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Metamorphopsia and optical coherence tomography findings after rhegmatogenous retinal detachment surgery.
Am J Ophthalmol. 2014 Jan; 157(1):214-220.e1.AJ

Abstract

PURPOSE

To investigate the relationship between metamorphopsia and macular morphologic changes after successful repair of rhegmatogenous retinal detachment (RD).

DESIGN

Prospective, interventional, consecutive study.

METHODS

The study included 129 eyes of 129 patients who had undergone successful retinal reattachment surgery. The severity of metamorphopsia was recorded using M-CHARTS and foveal microstructure was assessed with spectral-domain optical coherence tomography (OCT) at 6-12 months postoperatively.

RESULTS

The mean metamorphopsia score was 0.30 ± 0.46, and 50 of 129 patients (39%) had metamorphopsia. Metamorphopsia was more severe in eyes with macula-off rhegmatogenous RD than those with macula-on (P < .001). Eighteen of 50 eyes with metamorphopsia exhibited abnormal structures in the macular region (epiretinal membrane, disruption of the photoreceptor inner and outer segment junction, cystoid macular edema, macular hole, or subretinal fluid), whereas the other 32 eyes showed no morphologic changes with OCT. In these 32 eyes, the horizontal metamorphopsia score (0.86 ± 0.50) was significantly higher than the vertical metamorphopsia score (0.62 ± 0.39, P < .05). Nine of 69 eyes with preoperative macula-on rhegmatogenous RD developed postoperative metamorphopsia. Of the 9 eyes, 6 showed abnormal macular structures and the other 3 had normal-appearing OCT. The macula briefly detached during vitrectomy in these 3 cases.

CONCLUSIONS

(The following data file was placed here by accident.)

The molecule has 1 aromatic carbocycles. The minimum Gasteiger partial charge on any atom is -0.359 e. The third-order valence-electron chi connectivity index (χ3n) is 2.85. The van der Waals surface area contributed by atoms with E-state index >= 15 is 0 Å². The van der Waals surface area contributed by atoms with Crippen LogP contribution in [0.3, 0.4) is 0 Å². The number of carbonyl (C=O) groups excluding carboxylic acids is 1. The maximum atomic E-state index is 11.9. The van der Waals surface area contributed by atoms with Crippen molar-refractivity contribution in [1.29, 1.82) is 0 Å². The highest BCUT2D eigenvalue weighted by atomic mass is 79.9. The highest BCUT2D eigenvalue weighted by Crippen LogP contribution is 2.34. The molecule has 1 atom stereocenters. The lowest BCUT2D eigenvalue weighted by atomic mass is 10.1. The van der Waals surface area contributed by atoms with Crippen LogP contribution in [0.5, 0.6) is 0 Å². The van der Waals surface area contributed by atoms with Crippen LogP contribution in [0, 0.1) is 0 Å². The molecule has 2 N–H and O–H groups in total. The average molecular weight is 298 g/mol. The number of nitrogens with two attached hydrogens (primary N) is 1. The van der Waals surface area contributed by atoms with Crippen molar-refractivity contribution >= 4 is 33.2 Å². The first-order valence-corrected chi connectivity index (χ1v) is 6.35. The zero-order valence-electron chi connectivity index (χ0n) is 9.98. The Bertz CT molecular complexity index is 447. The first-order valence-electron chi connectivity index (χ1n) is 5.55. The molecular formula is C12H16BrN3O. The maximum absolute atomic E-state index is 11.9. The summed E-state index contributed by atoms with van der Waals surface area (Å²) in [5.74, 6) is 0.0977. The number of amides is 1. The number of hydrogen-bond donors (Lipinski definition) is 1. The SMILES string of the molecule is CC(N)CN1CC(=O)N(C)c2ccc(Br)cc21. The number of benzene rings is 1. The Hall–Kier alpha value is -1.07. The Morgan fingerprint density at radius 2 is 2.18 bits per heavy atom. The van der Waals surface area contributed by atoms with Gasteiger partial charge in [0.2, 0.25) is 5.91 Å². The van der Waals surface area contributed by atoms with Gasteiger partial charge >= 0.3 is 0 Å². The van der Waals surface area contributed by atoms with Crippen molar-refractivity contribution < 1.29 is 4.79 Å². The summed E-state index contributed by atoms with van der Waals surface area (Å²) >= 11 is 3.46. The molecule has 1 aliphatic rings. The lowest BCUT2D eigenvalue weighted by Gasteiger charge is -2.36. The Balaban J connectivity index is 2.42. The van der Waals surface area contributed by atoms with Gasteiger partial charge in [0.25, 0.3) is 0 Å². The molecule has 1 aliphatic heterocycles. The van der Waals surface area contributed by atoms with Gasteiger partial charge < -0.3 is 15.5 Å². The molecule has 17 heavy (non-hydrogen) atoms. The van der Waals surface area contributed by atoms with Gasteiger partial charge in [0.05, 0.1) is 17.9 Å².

In eyes that remained macula-on throughout surgery and had normal-appearing OCT, metamorphopsia did not develop. In some cases, the reason for metamorphopsia was anatomically obvious. In other cases that were preoperative and intraoperative macula-off, postoperative retinal vertical displacement could cause predominantly horizontal metamorphopsia.

Authors+Show Affiliations

Department of Ophthalmology, Faculty of Medicine, University of Tsukuba, Ibaraki, Japan. Electronic address: Fumiki-o@md.tsukuba.ac.jp.Department of Ophthalmology, Faculty of Medicine, University of Tsukuba, Ibaraki, Japan.Department of Ophthalmology, Faculty of Medicine, University of Tsukuba, Ibaraki, Japan.Department of Ophthalmology, Faculty of Medicine, University of Tsukuba, Ibaraki, Japan.Department of Ophthalmology, Faculty of Medicine, University of Tsukuba, Ibaraki, Japan.

Pub Type(s)

Journal Article

Language

eng

PubMed ID

24099274

Citation

Okamoto, Fumiki, et al. "Metamorphopsia and Optical Coherence Tomography Findings After Rhegmatogenous Retinal Detachment Surgery." American Journal of Ophthalmology, vol. 157, no. 1, 2014, pp. 214-220.e1.
Okamoto F, Sugiura Y, Okamoto Y, et al. Metamorphopsia and optical coherence tomography findings after rhegmatogenous retinal detachment surgery. Am J Ophthalmol. 2014;157(1):214-220.e1.